Part 2 of my visit to Vilarnau – Amphoras, chestnut barrels and tasting the cavas

Dec 11, 14 Part 2 of my visit to Vilarnau – Amphoras, chestnut barrels and tasting the cavas

Posted by in All, Spain, Sparkling Wine

Yesterday I visited cava producer Vilarnau in Penedes, Spain (post here).   After my tour of the grounds and winery, it was time for a tasting of their cavas. As we were walking through the cellar to the tasting room, we passed by a collection of clay vases that were sitting under a set of spotlights. Curious, I asked my guide, Vilarnau winemaker Eva Plazas Torné, if they were some sort of archeology display. With a laugh, she explained that they were actually an experiment that they was currently conducting with the xarello grape. Eva explained to me that she was experimenting with fermentation in amphora made from the various soils of Penedes. I asked her if it she had gotten the idea from the Georgians but she told me that she had gotten the idea from a local potter that she knew, she liked his work and asked him if he could make amphora for her. Her idea is to make amphora from the  different soils of Penedes and ferment the xarello in a distinct amphora to see how the fermentation goes. Already, Eva says that one of the xarello’s (the one in the amphora mostly composed of clay) has almost finished malo while the others have changed to different degrees but not gone through malo. Eva hopes to find the best soil for the amphora and ferment the xarello in it. If things go to plan, she’s hopes to use 300 litre amphora next year. The experimental amphora this year are only 15 litres.  After fermentation in the amphora, she would than do the second ferment in bottle. It will be interesting to see how/if this experiment is successful. As for Eva, she admitted that she’s just as curious as me to see how it will turn out. Almost directly in front of the amphora was another experiment of Vilarnau, chestnut barrels. Eva explained that in the region a hundred years ago,they used to use chestnut instead of oak for barrel aging when...

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Penfolds Re-corking Clinic

Oct 27, 13 Penfolds Re-corking Clinic

Posted by in All, Australia

I had heard of Penfolds re-corking clinic but really didn’t know what it entailed. I just assumed people would bring in their old bottles of Grange and have the cork replaced periodically. Not so, as I found out when I was invited to see how a Penfolds re-re-corking clinic actually works. Chief Winemaker, Peter Gago was in attendence (he attends all of the Penfolds clinics around the world and examines many bottles personally) , along with 3 other Penfolds winemakers. They had set up shop in the ballroom of the Berkeley Hotel in Mayfair for a day of re-corking. Peter bubbled over with enthusiam while explaining the entire process to us. It turns out that Penfolds will only re-cork a wine once in it’s lifetime and have a very strict traceability system in place. Peter explained that once an old wine has been opened and certified, they refill it with 15 mls of the current vintage. This translates into 2% of new wine which will not affect the wine. Imagine if you had the wine re-corked every few years, after awhile, it would no longer be a 1950-something Grange, it would be something entirely different. Peter said that in the past they used to have difficulties persuading people that they should wait to have their wine re-corked but now they have a handy coloured guide which they can use to measure the amount of wine in the bottle. If the level falls below a certain zone, they will re-cork it, otherwise, they advise the owner to come back next time. The clinics are not only a chance to check on the state of a particular bottle but also a chance for Penfolds to hold what Peter calls “authenticity” clinics. In China, Penfolds does 3 day clinics where people have the opportunity to not only check on the vintage but also ensure that what they have really is a Penfolds wine. The clinics are also a chance for Penfolds to educate the consumer , informing...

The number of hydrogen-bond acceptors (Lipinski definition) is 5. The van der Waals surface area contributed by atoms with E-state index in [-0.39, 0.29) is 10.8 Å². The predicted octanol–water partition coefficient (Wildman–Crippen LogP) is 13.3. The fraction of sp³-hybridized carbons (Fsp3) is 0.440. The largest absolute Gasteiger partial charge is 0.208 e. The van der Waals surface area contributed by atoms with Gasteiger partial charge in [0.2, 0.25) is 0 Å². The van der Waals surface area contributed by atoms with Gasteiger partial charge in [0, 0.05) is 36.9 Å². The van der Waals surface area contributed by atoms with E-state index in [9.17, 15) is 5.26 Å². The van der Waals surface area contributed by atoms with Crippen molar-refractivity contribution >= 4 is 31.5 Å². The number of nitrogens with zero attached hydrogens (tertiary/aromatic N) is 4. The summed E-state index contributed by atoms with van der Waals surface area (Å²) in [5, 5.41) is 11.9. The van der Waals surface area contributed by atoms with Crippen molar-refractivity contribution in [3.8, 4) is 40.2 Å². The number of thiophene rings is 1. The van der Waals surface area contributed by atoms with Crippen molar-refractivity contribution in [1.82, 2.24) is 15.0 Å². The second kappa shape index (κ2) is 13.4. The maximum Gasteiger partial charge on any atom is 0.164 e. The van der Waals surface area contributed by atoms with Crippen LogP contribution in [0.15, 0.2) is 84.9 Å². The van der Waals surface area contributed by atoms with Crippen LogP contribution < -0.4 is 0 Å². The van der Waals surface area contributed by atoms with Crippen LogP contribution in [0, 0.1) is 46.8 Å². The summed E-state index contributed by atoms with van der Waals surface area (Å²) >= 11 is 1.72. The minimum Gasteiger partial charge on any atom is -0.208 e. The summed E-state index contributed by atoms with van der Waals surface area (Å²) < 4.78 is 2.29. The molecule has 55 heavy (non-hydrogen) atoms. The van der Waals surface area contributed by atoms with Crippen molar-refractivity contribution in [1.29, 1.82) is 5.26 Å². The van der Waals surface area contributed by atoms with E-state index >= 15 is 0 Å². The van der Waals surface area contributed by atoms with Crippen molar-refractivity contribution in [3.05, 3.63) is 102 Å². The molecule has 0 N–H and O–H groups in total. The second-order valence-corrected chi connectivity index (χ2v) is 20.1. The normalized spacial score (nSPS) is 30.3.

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Working a vintage, my first week on the job at London Cru

Sep 15, 13 Working a vintage, my first week on the job at London Cru

Posted by in All, England, Lifestyle, London